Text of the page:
, the Band-tailed Pigeon, is a New World bird residing in the western Americas and Canada. It is found as far north as British Columbia, and extends south to Argentina. Its easternmost limit is the Rocky Mountains. (Encarta, 2001)
The Band-tailed Pigeon is found in the forests or coastal woodlands of Western British Colombia and America. They perch, nest and feed in coniferous trees such as pines and pinyons as well as oaks. Unlike the common pigeon which can be found in cities around the world, the Band-tailed Pigeon will avoid populated areas and any human contact. (Hogle Zoo, 2001; Readers Digest, 1990; Ehrlich, 1988)
The Band-tailed Pigeon is a medium sized bird weighing up to 340 g (12 oz) and reaching a length of 39 cm (15 in). The head is small, with a linear bill, and broad neck. The bill and feet are yellow with black markings on the tips. The coloration varies from a purplish-grey on the head and upper body, to a brownish slate blue on each side of the breast. Its underside grades from the darker purplish-grey at the top of the breast, to near white at the tail. As its name implies, the Band-tailed Pigeon has a black band across its tail feathers. A thin white band appears on the back of the neck in adults, extending to just behind the eye on each side. In direct sunlight, iridescent greens and purples can be seen on the neck and breast. Feathers are of medium length with broadly arched tips. Females are similar to males, with markings less pronounced. (Audubon, 1995; Encarta, 2001; Readers Digest, 1990)
- Range mass
- 340 (high) g
- 11.98 (high) oz
- Average mass
- 340 g
- 11.98 oz
The breeding season for Band-tailed Pigeon begins in March and lasts through late spring. During courtship, the male brings food for the female, who beats her wings in a food begging posture similar to the display by nestlings during food delivery to the nest. The female builds a flat, loose nest on the ground, in low brush, or in the fork of lower tree branches. Nesting materials are provided by the male and consist mainly of twigs and pine needles. One, or in rare cases two, eggs are laid per season with both male and female responsible for incubation. Eggs range in color from white to light yellow or bluish, with small white spots at the larger end. Eggs hatch within 18 - 20 days, and chicks fledge 28 - 30 days after hatching. (Hogle Zoo, 2001; Skutch, 1991; Audubon, 1995; Ehrlich, 1988)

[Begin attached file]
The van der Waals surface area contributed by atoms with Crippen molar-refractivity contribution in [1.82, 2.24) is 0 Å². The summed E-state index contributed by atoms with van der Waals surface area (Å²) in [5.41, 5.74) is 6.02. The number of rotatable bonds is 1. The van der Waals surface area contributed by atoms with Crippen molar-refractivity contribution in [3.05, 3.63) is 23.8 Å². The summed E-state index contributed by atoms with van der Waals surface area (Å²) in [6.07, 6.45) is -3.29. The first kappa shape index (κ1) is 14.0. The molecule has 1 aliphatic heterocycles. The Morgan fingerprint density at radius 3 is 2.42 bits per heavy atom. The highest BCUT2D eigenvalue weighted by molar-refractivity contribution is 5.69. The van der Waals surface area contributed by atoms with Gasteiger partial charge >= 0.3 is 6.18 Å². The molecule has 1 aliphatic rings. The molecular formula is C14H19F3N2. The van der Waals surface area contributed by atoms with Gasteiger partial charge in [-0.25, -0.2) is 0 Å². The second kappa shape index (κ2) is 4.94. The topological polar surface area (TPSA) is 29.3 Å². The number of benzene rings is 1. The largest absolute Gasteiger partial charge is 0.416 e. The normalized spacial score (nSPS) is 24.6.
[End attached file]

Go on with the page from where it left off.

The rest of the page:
- Key Reproductive Features
- gonochoric/gonochoristic/dioecious (sexes separate)
- Average lifespan
- 222 months
- Bird Banding Laboratory
- Average lifespan
Flocks of Band-tailed Pigeons range from a single bird to fifty or more. They perch in the tops of tall trees and are known to preen one another for parasites such as lice, fleas, and ticks. The Band-tailed Pigeon typically moves 32 - 40 km (20 - 26 mi) per day and are capable of flying through rain storms and high winds. Their call is an owl-like whoo-whoo. (Readers Digest, 1990; Hogle Zoo, 2001; Gingras, 1995; Sparks, 1970; Audubon, 1995)
- Key Behaviors
Communication and Perception
An omnivore, the Band-tailed Pigeon will eat the nuts, seeds, berries, blossoms (buds of the balsam poplar) and insects found in its coastal woodland and forest habitat. When in season it is also known to eat domestic crops such as cherries, berries, oats, barley and wheat. (Hogle Zoo, 2001; Encarta, 2000; Readers Digest, 1990; Ehrlich, 1988)
Economic Importance for Humans: Positive
The Band-tailed Pigeon has been a source of food for humans throughout history. (Gamebird Alliance, 1999; Audubon, 1995)
Economic Importance for Humans: Negative
In addition to their regular diet, the Band-tailed Pigeon will feed on seasonal crops such as cherries, wheat, and barley. However, due to their relatively low numbers, the impact is negligible (Gamebird Alliance, 1999)